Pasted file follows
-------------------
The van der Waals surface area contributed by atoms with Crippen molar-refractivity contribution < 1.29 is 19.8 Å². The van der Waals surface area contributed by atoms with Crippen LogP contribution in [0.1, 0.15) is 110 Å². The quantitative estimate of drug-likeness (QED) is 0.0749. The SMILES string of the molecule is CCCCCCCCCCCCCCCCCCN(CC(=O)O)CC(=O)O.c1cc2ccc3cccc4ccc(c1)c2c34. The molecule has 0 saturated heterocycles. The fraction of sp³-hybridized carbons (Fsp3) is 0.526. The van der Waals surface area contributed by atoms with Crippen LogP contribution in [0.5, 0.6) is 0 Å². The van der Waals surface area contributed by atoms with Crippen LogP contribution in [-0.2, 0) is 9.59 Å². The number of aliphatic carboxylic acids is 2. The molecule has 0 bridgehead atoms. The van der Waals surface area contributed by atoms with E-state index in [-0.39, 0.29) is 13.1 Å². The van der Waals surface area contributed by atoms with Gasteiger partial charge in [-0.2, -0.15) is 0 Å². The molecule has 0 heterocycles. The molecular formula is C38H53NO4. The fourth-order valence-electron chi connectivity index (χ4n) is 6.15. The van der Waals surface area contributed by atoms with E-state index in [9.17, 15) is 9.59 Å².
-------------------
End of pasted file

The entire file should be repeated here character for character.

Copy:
The van der Waals surface area contributed by atoms with Crippen molar-refractivity contribution < 1.29 is 19.8 Å². The van der Waals surface area contributed by atoms with Crippen LogP contribution in [0.1, 0.15) is 110 Å². The quantitative estimate of drug-likeness (QED) is 0.0749. The SMILES string of the molecule is CCCCCCCCCCCCCCCCCCN(CC(=O)O)CC(=O)O.c1cc2ccc3cccc4ccc(c1)c2c34. The molecule has 0 saturated heterocycles. The fraction of sp³-hybridized carbons (Fsp3) is 0.526. The van der Waals surface area contributed by atoms with Crippen LogP contribution in [0.5, 0.6) is 0 Å². The van der Waals surface area contributed by atoms with Crippen LogP contribution in [-0.2, 0) is 9.59 Å². The number of aliphatic carboxylic acids is 2. The molecule has 0 bridgehead atoms. The van der Waals surface area contributed by atoms with E-state index in [-0.39, 0.29) is 13.1 Å². The van der Waals surface area contributed by atoms with Gasteiger partial charge in [-0.2, -0.15) is 0 Å². The molecule has 0 heterocycles. The molecular formula is C38H53NO4. The fourth-order valence-electron chi connectivity index (χ4n) is 6.15. The van der Waals surface area contributed by atoms with E-state index in [9.17, 15) is 9.59 Å².